Mechanics seek solidarity for strike

5:27 PM, Aug 11, 2005   |    comments
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As the Northwest Airlines mechanics' union (AMFA) moves closer to its August 19 strike deadline, the union is counting on friends from other unions to show solidarity. But a week before the strike date, it’s not clear if other unions are going to respect the mechanics’ wishes. Last week, at a rally at the state capitol, the president of the flight attendants union hinted his union would not cross AMFA’s picket line. “It doesn't matter what uniform you wear,” said PFAA President Guy Meek. “That (practice of) union busting attacks all of us at one time or another.” But PFAA’s official decision hasn't been made. Union rank-and-file members are voting on a sympathy strike, and the flight attendants may not announce the results of that vote before Aug. 19. Northwest pilots have not said what they'll do, either. Unofficially, many pilots think mechanics should take pay cuts; pilots already took cuts of 15 percent. But on the record, a spokesman for ALPA tells KARE-11 that “no decision (about crossing picket lines) will be made until the (AMFA) strike commences.” Fred Zimmerman, a business professor at the University of St. Thomas, says support from other unions would help the mechanics cause. But, because the airline industry is in such bad shape other unions may see the mechanics battle as a losing one. “In this particular case, I'm not sure exactly what is winnable,” Zimmerman said. There's also some bad blood between other unions and AMFA, which is not part of the AFL-CIO coalition. Seven years ago, the mechanics voted to dump their affiliation with the International Association of Machinists, which still represents other Northwest ground workers. “There's going to be widespread medium blood, at least,” Zimmerman said, because many members of the IAM feel snubbed. Still, the IAM says – like the flight attendants and pilots – the union won't decide if its workers will cross picket lines until after the mechanics decide if they're going to strike. “We won't make that decision until we're forced to,” said IAM District 143 President Bobby De Pace. But Thursday evening, another major union – the Teamsters – was suggesting it will not cross picket lines, in the event of a strike. The Teamsters union represents UPS workers, who ship airplane parts out of the country to be fixed. If the Teamsters refuse to help Northwest outsource some work, that could be a big boost to the mechanics union. By Scott Goldberg, KARE 11 News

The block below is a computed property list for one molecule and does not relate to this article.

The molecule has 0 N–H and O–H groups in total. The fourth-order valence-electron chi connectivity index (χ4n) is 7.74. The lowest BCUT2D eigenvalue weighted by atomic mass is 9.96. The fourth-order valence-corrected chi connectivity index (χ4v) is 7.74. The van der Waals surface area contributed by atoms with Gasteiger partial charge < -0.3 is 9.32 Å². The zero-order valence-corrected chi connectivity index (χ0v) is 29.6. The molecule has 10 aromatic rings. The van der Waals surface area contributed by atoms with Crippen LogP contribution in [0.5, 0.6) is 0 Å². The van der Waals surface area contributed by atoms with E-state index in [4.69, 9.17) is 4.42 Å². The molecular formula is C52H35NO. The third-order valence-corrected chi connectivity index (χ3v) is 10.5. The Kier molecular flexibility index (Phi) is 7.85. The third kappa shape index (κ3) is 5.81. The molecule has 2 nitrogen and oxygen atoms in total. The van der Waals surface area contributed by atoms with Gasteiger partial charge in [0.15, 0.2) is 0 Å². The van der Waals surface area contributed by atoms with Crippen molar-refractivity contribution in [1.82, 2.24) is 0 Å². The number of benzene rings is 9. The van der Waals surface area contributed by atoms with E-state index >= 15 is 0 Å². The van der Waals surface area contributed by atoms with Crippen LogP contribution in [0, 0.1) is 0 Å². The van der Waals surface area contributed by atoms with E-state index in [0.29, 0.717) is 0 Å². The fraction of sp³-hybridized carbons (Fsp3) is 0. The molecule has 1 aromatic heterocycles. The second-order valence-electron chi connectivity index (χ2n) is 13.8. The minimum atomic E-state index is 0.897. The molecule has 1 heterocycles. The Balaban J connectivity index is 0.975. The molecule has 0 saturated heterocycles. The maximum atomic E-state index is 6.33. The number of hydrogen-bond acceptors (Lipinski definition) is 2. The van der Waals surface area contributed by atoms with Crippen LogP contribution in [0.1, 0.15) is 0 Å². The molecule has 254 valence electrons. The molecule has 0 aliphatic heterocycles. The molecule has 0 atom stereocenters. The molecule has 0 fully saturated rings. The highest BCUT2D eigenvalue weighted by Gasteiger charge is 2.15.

(Copyright 2005 by KARE. All Rights Reserved.)

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